Everyone loves verbs, or so you would be led to believe by writing guides. Zack Rutherford, a professional freelance copywriter, posted an article on .eduGuru about how to write better marketing copy. In it he says:

Verbs work better than adjectives. A product can be quick, easy, and powerful. But it’s a bit more impressive if the product speeds through tasks, relieves stress, and produces results. Adjectives describe, while verbs do. People want a product or service that does. So make sure you provide them with one. [Emphasis his – JM]

If you’re a copy writer or marketer, chances are that you’ve heard this piece of advice. It sort of makes sense, right? Well as a linguist who studies marketing (and a former copy writer who was given this advice), I want to explain to you why it is misleading at best and flat out wrong at worst. These days it is very easy to check whether verbs actually work better than adjectives in copy. You simply take many pieces of copy (texts) and use computer programs to tag each word for the part of speech it is. Then you can see whether the better, i.e. more successful, pieces of copy use more verbs than adjectives. This type of analysis is what I’m writing my PhD on (marketers and copy writers, you should get in touch).

Don’t heed your own advice

So being the corpus linguist that I am, I decided to check whether Mr. Rutherford follows his own advice. His article has the following frequencies of usage for nouns, verbs, adjectives, and adverbs:

Nouns Verbs Adjectives Adverbs Word count
Total 275 208 135 90 1195
% of all words 23.01% 17.41% 11.30% 7.53%

Hooray! He uses more verbs than adjectives. The only thing is that those frequencies don’t tell the whole story. They would if all verbs are equal, but those of us who study language know that some verbs are more equal than others. Look at Mr. Rutherford’s advice again. He singles out the verbs speeds through, relieves, and produces as being better than the adjectives quick, easy, and powerful. Disregarding the fact that the first verb in there is a phrasal verb, what his examples have in common is that the verbs are all -s forms of lexical verbs (gives, takes, etc.) and the adjectives are all general adjectives (according to CLAWS, the part-of-speech tagger I used). This is important because a good copy writer would obviously want to say that their product produces results and not that it produced results. Or as Mr. Rutherford says “People want a product or service that does” and not presumably one that did. So what do the numbers look like if we compare his use of -s form lexical verbs to general adjectives?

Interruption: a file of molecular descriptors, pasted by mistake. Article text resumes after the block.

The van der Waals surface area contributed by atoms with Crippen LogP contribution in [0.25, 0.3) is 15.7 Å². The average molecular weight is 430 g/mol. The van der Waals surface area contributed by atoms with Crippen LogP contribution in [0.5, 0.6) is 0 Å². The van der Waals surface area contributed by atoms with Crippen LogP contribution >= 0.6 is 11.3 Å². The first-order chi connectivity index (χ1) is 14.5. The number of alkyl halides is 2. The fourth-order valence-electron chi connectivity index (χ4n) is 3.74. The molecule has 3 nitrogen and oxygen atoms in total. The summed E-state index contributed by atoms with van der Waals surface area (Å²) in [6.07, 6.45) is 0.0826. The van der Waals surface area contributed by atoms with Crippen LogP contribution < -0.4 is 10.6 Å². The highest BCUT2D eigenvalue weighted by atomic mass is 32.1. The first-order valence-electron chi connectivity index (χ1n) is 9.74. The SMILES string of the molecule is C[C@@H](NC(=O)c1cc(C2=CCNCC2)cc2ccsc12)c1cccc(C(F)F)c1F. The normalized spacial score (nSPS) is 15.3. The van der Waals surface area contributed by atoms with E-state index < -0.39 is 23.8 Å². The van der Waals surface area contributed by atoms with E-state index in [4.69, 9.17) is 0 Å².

-s form of lexical verbs General adjectives
Total 24 135
% of all words 2.01% 11.30%

Uh oh. Things aren’t looking so good. Those frequencies exclude all forms of the verbs BE, HAVE, and DO, as well as modals and past tense verbs. So maybe this is being a bit unfair. What would happen if we included the base forms of lexical verbs (relieve, produce), the -ing participles (relieving, producing) and verbs in the infinitive (to relieve, it will produce)? The idea is that there would be positive ways for marketers to write their copy using these forms of the verbs. Here are the frequencies:

Verbs (base, -ing part.,
Infin., and -s forms)
General adjectives
Total 127 135
% of all words 10.63% 11.30%

Again, things don’t look so good. The verbs are still less frequent than the general adjectives. So is there something to writing good copy other than just “use verbs instead of adjectives”? I thought you’d never ask.

Some good advice on copy writing

I wrote this post because the empirical research of marketing copy is exactly what I study. I call it Econolinguistics. Using this type of analysis, I have found that using more verbs or more adjectives does not relate to selling more products. Take a look at these numbers.

Copy text Performance Verbs – Adjectives
1 42.04 3.94%
2 11.82 0.63%
3 11.81 6.22%
4 10.75 -0.40%
5 2.39 3.21%
6 2.23 -0.78%
7 2.23 4.01%
8 1.88 1.14%
9 5.46%

These are the frequencies of verbs and adjectives in marketing texts ordered by how well they performed. The ninth text is the worst and the rest are ranked based on how much better they performed than this ninth text. The third column shows the difference between the verb frequency and adjective frequency for each text (verb % minus adjective %). If it looks like a mess, that’s because it is. There is not much to say about using more verbs than adjectives in your copy. You shouldn’t worry about it.

There is, however, something to say about the combination of nouns, verbs, adjectives, adverbs, prepositions, pronouns, etc., etc. in your copy. The ways that these kinds of words come together (and the frequencies at which they are used) will spell success or failure for your copy. Trust me. It’s what Econolinguistics was invented for. If you want to know more, I suggest you get in touch with me, especially if you’d like to check your copy before you send it out (email: joseph.mcveigh(at)gmail.com).

In order to really drive the point home, think about this: if you couldn’t use adjectives to describe your product, how would you tell people what color it is? Or how big it is? Or how long it lasts? You need adjectives. Don’t give up on them. They really do matter. And so do all the other words.

 

Other posts on marketing and linguistics

How Linguistics can Improve your Marketing by Joe McVeigh